A social media risk plan is your #SocialFirefighter for Crisis Communications.
A social media risk plan:
- Gives you a defined strategy to apply to defined situations to produce desired outcomes.
- Provides you with quantifiable risk costings : the cost of doing nothing vs. the cost of bad publicity and managing a PR disaster.
- Provides an early warning of social unrest. This is essential as it buys you much needed time to assess and preemptively act. If you are already socially savvy, it also gives you an early opportunity to limit social fallout – by locking your social streams down. While you can’t get away with hitting the ‘delete’ button on genuine complaints; if your social stream is no longer a G-Rated affair, locking it down and preventing people from posting on your Facebook wall for example (for a time) may prevent the social conversation from becoming a legal, moral and ethical liability.
- Gives you the ability to immediately manage and monitor the social situation as it unfolds. Playing catch-up isn’t an option when public opinion is flying your product or brand into the hurt-locker at warp speed.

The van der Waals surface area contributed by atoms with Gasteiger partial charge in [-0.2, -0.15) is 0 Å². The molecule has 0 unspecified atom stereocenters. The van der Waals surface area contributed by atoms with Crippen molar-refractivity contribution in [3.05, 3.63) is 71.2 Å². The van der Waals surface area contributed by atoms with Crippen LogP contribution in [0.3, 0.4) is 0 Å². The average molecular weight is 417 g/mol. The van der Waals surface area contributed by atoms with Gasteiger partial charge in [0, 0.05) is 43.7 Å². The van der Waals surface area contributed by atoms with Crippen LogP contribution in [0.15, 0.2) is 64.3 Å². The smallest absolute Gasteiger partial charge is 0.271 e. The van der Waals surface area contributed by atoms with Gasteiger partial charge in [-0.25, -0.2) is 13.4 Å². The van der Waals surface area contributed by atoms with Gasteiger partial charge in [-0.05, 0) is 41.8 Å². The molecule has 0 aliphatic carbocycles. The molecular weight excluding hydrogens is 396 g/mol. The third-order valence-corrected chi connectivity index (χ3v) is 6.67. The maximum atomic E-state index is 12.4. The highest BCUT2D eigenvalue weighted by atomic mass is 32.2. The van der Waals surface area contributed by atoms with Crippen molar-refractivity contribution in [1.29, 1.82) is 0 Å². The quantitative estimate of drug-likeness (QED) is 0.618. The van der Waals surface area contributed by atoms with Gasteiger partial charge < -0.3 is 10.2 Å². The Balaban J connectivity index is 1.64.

- Provides you with prepared social messaging and corporate media releases, saving you time, enabling your resources to focus on the crisis and social dialogue.
- Gives you control over an otherwise uncontrollable event: prevention is always better than a cure – social media is no exception. It’s the simple things, like not registering your social IP that will cause you the most grief and expense in the longer term. You already know what your risks are; or you do as they arise, a little forward contingency planning is time and money well spent. Think of it as social insurance: the excess stings but you’re back in a no-win, no-loss situation quickly.
- Provides your internal communications team and any external consultants with the ability to practice and prepare – an essential component of any emergency plan is understanding it in practical terms. Preparation will also enable you to iron out any gremlins in your process in slower time, privately.
Can you afford NOT to have a social media risk plan?
*Note from the author; all examples provided in the preamble are purely fictional and do not represent any youthful shenanigans I am willing to admit to.